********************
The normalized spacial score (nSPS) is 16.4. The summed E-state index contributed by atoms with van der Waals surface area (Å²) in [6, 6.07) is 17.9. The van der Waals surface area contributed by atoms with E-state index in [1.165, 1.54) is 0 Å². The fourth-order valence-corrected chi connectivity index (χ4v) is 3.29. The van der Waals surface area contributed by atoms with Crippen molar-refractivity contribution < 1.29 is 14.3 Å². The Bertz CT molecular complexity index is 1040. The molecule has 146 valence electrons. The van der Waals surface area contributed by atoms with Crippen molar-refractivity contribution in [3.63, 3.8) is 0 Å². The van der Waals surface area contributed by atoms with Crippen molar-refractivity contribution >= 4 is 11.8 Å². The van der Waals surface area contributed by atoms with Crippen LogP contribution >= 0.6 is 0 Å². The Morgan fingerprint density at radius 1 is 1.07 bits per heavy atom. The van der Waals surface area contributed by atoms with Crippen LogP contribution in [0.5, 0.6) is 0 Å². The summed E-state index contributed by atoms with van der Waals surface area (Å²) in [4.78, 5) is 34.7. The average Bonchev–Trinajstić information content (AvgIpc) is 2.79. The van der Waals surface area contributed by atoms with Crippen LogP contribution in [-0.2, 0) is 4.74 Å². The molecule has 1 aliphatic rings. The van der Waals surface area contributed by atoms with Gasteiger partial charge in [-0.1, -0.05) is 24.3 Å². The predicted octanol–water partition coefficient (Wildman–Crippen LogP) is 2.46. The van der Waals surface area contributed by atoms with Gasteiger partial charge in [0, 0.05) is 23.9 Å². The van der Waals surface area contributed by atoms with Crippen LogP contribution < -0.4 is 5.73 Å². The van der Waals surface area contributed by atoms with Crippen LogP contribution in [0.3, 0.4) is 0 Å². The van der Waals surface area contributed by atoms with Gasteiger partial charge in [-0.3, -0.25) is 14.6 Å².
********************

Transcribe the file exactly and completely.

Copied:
The normalized spacial score (nSPS) is 16.4. The summed E-state index contributed by atoms with van der Waals surface area (Å²) in [6, 6.07) is 17.9. The van der Waals surface area contributed by atoms with E-state index in [1.165, 1.54) is 0 Å². The fourth-order valence-corrected chi connectivity index (χ4v) is 3.29. The van der Waals surface area contributed by atoms with Crippen molar-refractivity contribution < 1.29 is 14.3 Å². The Bertz CT molecular complexity index is 1040. The molecule has 146 valence electrons. The van der Waals surface area contributed by atoms with Crippen molar-refractivity contribution in [3.63, 3.8) is 0 Å². The van der Waals surface area contributed by atoms with Crippen molar-refractivity contribution >= 4 is 11.8 Å². The van der Waals surface area contributed by atoms with Crippen LogP contribution >= 0.6 is 0 Å². The Morgan fingerprint density at radius 1 is 1.07 bits per heavy atom. The van der Waals surface area contributed by atoms with Crippen LogP contribution in [0.5, 0.6) is 0 Å². The summed E-state index contributed by atoms with van der Waals surface area (Å²) in [4.78, 5) is 34.7. The average Bonchev–Trinajstić information content (AvgIpc) is 2.79. The van der Waals surface area contributed by atoms with Crippen LogP contribution in [-0.2, 0) is 4.74 Å². The molecule has 1 aliphatic rings. The van der Waals surface area contributed by atoms with Gasteiger partial charge in [-0.1, -0.05) is 24.3 Å². The predicted octanol–water partition coefficient (Wildman–Crippen LogP) is 2.46. The van der Waals surface area contributed by atoms with Gasteiger partial charge in [0, 0.05) is 23.9 Å². The van der Waals surface area contributed by atoms with Crippen LogP contribution < -0.4 is 5.73 Å². The van der Waals surface area contributed by atoms with Crippen LogP contribution in [0.3, 0.4) is 0 Å². The van der Waals surface area contributed by atoms with Gasteiger partial charge in [-0.3, -0.25) is 14.6 Å².